general Vivian | 08 Oct 2010 02:30 pm

A guide to the ISA scheme

If you pay tax in the UK, then you are entitled to benefit from the government-backed Individual Savings Account (ISA) scheme, which allows you to save or invest a certain amount of money each year without having to pay any tax on the proceeds. This leads to higher overall returns, which means more money for you. However, there are several restrictions attached to the scheme, mostly to do with how much money you can put into an ISA and when you can do so.

There are two main types of ISA available, known as stocks and shares ISAs and cash ISAs. You can put up to £10,200 per tax year (which runs from April 1 to March 31) into ISAs of any sort. Out of this, you can put up to £5,100 in a cash ISA, and up to £10,200 in a stocks and shares ISA. If you were to invest the full cash ISA allowance, you would only be allowed to invest £5,100 in a stocks and shares ISA, as the total amount invested must not exceed £10,200.

A cash ISA is like a standard savings account, except for the fact that you do not have to pay tax on the interest. There are as many types of cash ISA as there are standard savings accounts, and banks and building societies often offer ISA and non-ISA savings accounts side by side that have the same terms and conditions, so that you can easily compare the difference that the tax break makes. For example, you can get regular savings ISAs, which require you to put in a certain amount of money each month in order to reap the full benefits of the account, or notice savings ISAs, which require you to give a certain period of notice (usually a multiple of thirty days) before you withdraw funds.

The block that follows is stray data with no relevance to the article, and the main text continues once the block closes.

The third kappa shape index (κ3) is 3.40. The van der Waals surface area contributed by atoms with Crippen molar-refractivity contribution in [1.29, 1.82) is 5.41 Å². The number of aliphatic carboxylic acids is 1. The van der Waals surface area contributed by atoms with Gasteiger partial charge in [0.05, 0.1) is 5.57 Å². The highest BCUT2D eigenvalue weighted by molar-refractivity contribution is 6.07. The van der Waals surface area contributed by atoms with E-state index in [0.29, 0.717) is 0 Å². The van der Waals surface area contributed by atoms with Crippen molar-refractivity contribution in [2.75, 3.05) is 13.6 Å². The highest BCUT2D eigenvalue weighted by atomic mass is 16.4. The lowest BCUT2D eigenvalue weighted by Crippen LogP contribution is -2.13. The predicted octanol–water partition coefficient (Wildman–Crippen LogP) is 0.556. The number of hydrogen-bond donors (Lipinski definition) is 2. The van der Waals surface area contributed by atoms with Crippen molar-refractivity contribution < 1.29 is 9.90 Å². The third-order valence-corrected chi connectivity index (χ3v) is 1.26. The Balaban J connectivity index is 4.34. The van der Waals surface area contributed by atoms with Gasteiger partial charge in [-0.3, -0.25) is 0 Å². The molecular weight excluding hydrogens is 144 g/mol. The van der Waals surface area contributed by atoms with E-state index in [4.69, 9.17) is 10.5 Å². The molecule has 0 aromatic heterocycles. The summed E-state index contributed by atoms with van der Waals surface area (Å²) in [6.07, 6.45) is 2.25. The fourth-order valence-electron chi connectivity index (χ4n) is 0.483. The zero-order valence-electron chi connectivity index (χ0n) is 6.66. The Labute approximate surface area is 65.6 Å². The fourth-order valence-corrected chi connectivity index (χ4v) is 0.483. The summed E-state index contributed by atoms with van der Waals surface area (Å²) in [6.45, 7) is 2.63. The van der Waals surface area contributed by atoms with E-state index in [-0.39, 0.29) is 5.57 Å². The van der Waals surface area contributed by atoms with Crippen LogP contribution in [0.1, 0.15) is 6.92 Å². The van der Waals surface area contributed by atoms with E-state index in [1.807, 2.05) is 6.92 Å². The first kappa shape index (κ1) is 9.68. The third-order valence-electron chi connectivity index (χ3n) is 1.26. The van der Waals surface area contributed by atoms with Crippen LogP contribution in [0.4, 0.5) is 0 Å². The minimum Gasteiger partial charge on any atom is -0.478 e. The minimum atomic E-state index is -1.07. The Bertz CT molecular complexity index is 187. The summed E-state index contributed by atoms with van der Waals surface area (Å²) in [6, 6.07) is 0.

The stocks and shares ISA is essentially similar to the cash ISA, except for the fact that the money must be invested in the stock market rather than a savings account. The most popular type of stocks and shares ISA is the pooled investment fund, in which the money of several investors is combined and invested on their behalf by a fund manager. Popular types of pooled funds include corporate bond funds and unit trusts. For more information about the ISA scheme, go to the Legal & General website.

Comments are closed.